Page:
Balance and Composure - Light We Made
Review by Shannon Shumaker
Light We Made is easily Balance and Composure’s most dynamic and ambitious release to date. More often than not, it’s make or break when an artist makes the conscious effort to go in a new direction sonically, which is exactly what the band did with this album, and thankfully, the three years they took to hone in on a sound and craft Light We Made after the 2013 release of The Things We Think We’re Missing have paid off and then some. Even moments into the first track on the album, it’s apparent that Balance and Composure have put great care into this release, and as it progresses, it only feels natural and easy, never forced or uncertain.
Opening track, “Midnight Zone” really sets the tone for Light We Made, both introducing listeners to this new, dreamy and ethereal side of Balance and Composure while still nodding at the band’s older material. There’s still a hint of the hauntingly beautiful and dark side of the band that fans have grown to love over the years, but “Midnight Zone” is definitely a step in a new direction. The vocals are soft, floating easily over stunning instrumentals, leaving you wondering if you’re really listening to Balance and Composure by the time it comes to an end - and I mean that in the best way possible.
For anyone who may feel a little hesitant about the change in sound, the second track, “Spinning” is just for you. Those signature rough, emotional vocals from Jon Simmons are the driving force of this song alongside dark guitar and bass - it sounds like older Balance and Composure without taking a step backwards.
The next few songs, “Afterparty” and “For A Walk” contrast very well, but without coming off as choppy or disjointed. Where “Afterparty” has a very solid, full band sound, “For A Walk” is synth heavy and feels very electronic based. With an easy transition between these two very different songs, Balance and Composure prove yet again what the past three years have done for them. Everything flows with ease, especially the following track, “Mediocre Love,” which takes both those new and older sounds and merges them effortlessly.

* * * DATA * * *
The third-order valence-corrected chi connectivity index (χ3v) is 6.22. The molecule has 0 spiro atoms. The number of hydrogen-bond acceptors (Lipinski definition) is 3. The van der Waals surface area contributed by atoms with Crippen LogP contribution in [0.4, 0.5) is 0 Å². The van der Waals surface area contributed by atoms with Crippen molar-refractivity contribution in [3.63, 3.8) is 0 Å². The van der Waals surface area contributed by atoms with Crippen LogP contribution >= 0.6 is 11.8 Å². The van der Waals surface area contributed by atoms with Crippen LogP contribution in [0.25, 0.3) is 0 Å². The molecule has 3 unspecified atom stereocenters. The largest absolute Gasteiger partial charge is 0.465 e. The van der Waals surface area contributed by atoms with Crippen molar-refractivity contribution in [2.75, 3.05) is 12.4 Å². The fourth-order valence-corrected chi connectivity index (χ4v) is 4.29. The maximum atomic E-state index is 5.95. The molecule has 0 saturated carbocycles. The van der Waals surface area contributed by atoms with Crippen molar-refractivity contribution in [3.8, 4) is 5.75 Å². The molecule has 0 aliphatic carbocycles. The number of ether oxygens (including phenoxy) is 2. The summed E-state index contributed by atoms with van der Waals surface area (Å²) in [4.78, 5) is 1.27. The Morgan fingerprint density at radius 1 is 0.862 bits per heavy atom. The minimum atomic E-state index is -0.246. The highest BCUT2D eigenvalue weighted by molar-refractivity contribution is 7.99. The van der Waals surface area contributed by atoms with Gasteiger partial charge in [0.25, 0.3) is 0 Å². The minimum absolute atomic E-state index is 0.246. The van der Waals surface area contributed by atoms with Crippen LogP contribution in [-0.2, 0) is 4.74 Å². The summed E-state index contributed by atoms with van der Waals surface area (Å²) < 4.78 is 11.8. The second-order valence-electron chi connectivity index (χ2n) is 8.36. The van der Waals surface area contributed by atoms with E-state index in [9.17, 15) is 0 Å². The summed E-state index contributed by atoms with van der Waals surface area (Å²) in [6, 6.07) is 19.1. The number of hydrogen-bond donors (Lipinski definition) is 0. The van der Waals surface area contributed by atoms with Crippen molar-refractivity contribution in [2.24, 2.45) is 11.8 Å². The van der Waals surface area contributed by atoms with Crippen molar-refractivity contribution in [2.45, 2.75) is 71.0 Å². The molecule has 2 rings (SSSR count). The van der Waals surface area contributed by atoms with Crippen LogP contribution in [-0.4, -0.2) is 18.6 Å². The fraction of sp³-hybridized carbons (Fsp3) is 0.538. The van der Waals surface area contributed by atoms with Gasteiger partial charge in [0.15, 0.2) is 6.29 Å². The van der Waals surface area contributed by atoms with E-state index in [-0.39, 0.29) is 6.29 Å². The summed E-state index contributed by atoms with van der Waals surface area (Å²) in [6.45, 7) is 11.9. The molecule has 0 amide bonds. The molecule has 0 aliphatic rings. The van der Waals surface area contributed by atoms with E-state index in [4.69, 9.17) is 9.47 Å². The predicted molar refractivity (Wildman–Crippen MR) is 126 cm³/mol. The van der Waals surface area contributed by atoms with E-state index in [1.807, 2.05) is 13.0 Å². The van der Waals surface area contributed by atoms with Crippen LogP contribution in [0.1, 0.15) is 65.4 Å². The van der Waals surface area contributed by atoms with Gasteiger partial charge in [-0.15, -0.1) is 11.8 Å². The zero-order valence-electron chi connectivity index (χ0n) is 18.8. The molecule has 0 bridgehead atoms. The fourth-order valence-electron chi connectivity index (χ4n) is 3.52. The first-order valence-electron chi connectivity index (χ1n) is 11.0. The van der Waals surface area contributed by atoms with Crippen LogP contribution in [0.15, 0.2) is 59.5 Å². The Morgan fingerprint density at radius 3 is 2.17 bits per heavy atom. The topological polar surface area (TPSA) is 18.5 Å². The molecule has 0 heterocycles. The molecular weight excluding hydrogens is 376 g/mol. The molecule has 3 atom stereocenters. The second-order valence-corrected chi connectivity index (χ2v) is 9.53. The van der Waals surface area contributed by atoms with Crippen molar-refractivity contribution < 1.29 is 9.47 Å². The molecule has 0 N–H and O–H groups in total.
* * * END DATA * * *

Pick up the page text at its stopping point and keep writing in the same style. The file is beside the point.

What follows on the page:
The only downside on Light We Made comes in the energy. While each song is absolutely stunning for its own reason, there are a few tracks that lack the drive that “Afterparty” or even “Spinning” have. “Postcard,” while beautiful, can tend to drag on a little bit. Although Balance and Composure have excelled in mastering a completely new musical direction, the only downside is that a few tracks on the album can tend to be a little mellow or redundant at times. Thankfully, there are a few moments toward the end of the album that counter this, though, such as the drumming and guitar work in “Call It Losing Touch” or the incredible bass tone and powerful vocals in “Fame.” “Fame” actually proves to be one of the strongest songs on the album, lyrically and sonically - the song has many peaks and valleys in the dark verses and bright, higher energy choruses which makes it very dynamic and fun to listen to.
As a whole, Light We Made marks a stunning musical milestone for Balance and Composure. Easily well worth the wait, the three years between The Things We Think We’re Missing and Light We Made have done wonders for the band, who have managed to effortlessly merge their darker, punk-rock roots with a more dreamy, synth-driven sound. Balance and Composure have changed with this release, and in the best way possible.
Listen to "Fame" or "Midnight Zone"
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